These doctrines are personally fulfilling and spiritually uplifting because they are true. And they are the foundation on which many other truths revealed through Joseph Smith answer the questions the world has been struggling with since the beginning of history.

I am a believing Latter-day Saint because Mormonism answers those questions. It teaches that there is a purpose for the vast universe and for human existence, that humans are God’s children, that they had a pre-earthly life, and that God communicates with his children now. Latter-day Saint doctrine explains human agency, the origin of evil, the brotherhood of the whole human family, and the universality of God’s love. I find in Mormonism an unparalleled understanding of human nature, the saving mission of Jesus Christ, the meaning of the Bible, the purpose of revelation, the origin and objectives of Satan, the need for the Church, the blessing of covenants and sacraments that connect us with God, and eternal rewards that God has prepared for us after this life.

Modern Prophets and Scriptures

Many people, among both academic intellectuals and ardent believers in the Bible, reject in principle the idea of God calling prophets in our day. This is a puzzling attitude. It certainly isn’t based on rational thought or on the Bible. Nothing in the Bible suggests that God can’t call new prophets if he wants to, nor does the Bible foretell that such would not happen.

I would ask my academic friends and my Bible-believing friends: If there is a God, and if he were to call new prophets in our time, would you reject them simply because you have a rule that there is no God or that God can’t or won’t do such a thing? And if you honestly can say that you don’t have such a rule, how would you be able to recognize a true prophet if you saw one?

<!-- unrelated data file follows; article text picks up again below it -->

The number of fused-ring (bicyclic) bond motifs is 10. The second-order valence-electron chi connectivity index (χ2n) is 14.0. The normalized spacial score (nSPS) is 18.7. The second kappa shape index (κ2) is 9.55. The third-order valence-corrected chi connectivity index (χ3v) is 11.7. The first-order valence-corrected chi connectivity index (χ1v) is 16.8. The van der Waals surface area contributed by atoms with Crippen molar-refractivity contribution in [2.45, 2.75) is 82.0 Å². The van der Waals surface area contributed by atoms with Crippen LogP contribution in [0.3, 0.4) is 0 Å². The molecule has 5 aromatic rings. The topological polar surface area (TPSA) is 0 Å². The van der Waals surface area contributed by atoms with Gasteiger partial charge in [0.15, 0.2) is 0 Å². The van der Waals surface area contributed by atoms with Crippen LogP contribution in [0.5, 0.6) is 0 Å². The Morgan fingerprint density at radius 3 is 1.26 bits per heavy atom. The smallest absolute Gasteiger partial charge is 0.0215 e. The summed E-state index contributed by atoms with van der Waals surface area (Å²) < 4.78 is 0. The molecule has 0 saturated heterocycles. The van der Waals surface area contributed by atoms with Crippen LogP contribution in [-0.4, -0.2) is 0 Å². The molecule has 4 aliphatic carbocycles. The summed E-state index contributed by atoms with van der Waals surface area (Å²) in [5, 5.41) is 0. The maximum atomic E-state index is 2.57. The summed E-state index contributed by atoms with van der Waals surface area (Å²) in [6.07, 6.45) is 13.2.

Joseph Smith’s prophetic claims can be tested. I have tested them with all the tools I know of, and I am completely convinced that God called and inspired him. One way we can test Joseph Smith is to examine the scriptures he produced. God revealed more scripture through Joseph Smith than through any other prophet in history, totaling 886 pages in modern English editions. Some people will choose to reject these revelations without examining them, on the grounds that there is no God, or because the Bible contains all of God’s word and is complete for all time. Setting aside the fact that there is no hint of this notion in the Bible itself, I would ask the following question: Suppose there is a God and that he were to send new scripture into the world? Would you reject it simply because you have a rule that there is no God, or that God can’t or won’t do such a thing? And if you don’t have a rule like that, how would you test the new scripture to see if it contains true messages from a divine source?